How do China’s Low-Frequency Shoppers Behave?
China’s low-frequency shoppers are the main contributors to sales revenue for small brands – that’s the verdict of Bain & Company’s “China Shoppers Report 2013”. What might be the reasons for this? Firstly, the bulk of online shopping in China takes place away from the media spotlight – not on Single’s Day, not in exclusive districts of first-tier cities, but by middle-income consumers in China’s first, second and third-tier cities, as well as those living in towns in close proximity to metropolitan areas. The explosion of e-commerce in recent years has been built not on one-off luxury purchases, but by high-frequency shoppers buying daily essentials, such as groceries. However, for brands whose market share is relatively small, low-frequency shoppers, that is to say consumers who make a purchase less than five times per year, are the mother lode. A consumer who purchases a particular brand less frequently tends to spend more per purchase, providing the brand with greater sales revenue. This paints a promising picture for newcomers – despite the fact that a newcomer to say, luxury watches, would have many competitors, the sales revenue generated by low-frequency, high-income shoppers would compensate for the lack of market share.
Source: China Internet Watch
Tmall Aims for ¥18bn on Singles' Day
Singles' Day is just under 3 months away (11.11), and Tmall is already preparing for battle. From now until next Friday (22.8), the company is recruiting online vendors to enter the B2C fray in November. Building on last year’s success, Tmall has announced that it will organise offline events to widen participation in the run up to Singles' Day. Becoming a Tmall vendor for the biggest day of the year in online retail is a hot ticket - the company plans to woo potential vendors with an exclusive rewards package, details of which have yet to be revealed. E-commerce gurus expect Tmall to exceed its target of ¥18bn in sales revenue this year – a prediction based on site’s performance in 2012, as well as that of its sister company in Alibaba Group, Taobao.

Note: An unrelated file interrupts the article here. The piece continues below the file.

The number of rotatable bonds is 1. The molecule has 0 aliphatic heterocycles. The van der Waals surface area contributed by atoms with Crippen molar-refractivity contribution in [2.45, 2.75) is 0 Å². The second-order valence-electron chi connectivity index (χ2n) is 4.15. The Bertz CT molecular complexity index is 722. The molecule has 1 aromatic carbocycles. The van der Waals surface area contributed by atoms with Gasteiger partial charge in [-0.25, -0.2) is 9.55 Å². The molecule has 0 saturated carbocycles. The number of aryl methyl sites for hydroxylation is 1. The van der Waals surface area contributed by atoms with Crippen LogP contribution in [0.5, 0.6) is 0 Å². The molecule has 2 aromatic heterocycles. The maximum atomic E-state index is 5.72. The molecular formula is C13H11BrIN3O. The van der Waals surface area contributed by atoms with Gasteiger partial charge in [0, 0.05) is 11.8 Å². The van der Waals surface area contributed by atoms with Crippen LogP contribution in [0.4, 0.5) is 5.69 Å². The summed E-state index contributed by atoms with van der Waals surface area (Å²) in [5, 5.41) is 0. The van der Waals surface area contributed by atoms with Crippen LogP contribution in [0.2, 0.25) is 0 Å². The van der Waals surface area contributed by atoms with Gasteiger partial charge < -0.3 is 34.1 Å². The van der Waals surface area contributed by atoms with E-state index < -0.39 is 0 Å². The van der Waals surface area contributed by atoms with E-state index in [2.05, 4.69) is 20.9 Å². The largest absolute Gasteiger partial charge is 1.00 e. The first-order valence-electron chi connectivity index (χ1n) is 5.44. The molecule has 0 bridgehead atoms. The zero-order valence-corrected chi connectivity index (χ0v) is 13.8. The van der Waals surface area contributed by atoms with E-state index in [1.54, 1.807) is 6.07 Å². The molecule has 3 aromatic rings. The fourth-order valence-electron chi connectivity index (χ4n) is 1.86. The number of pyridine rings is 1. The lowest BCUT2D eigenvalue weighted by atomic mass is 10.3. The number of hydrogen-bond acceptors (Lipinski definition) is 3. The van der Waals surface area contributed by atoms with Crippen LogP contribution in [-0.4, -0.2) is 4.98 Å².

Online Food Sales in China
The Chinese have acquired a taste for online grocery shopping. Why is this? Coupled with rising consumer expectations, the largest contributing factor is the recent flurry of food contamination scares. The promise of safe, uncontaminated groceries from online retailers is an ever-more attractive option for China’s growing middle class. But what does the online food market actually look like? Up until now, Yihaodan and Jingdong Mall have faced little or no competition when it comes to online groceries. However, a series of prominent food safety scandals, most recently Fonterra baby milk, has spurred new players, both large and small, into action. Taobao’s 10 million users per minute are increasingly adding food and drink to their shopping baskets, with fruit and vegetable sales of ¥1.3bn in 2012. Taobao’s entry into the market has been accompanied by a wave of SMEs offering similar services. For instance, Benlai Shenghuo, set-up in 2012 and whose name translates as “orginal life”, is a food specialist, a purveryor of chicken meat. The offline-online shift in food shopping is part of the wider e-commerce boom in China, combined with rising expectations – middle-income consumers consider it no longer acceptable to have to ask “Is this meat safe to eat?” “Is this milk contaminated?” “Are these vegetables fresh?”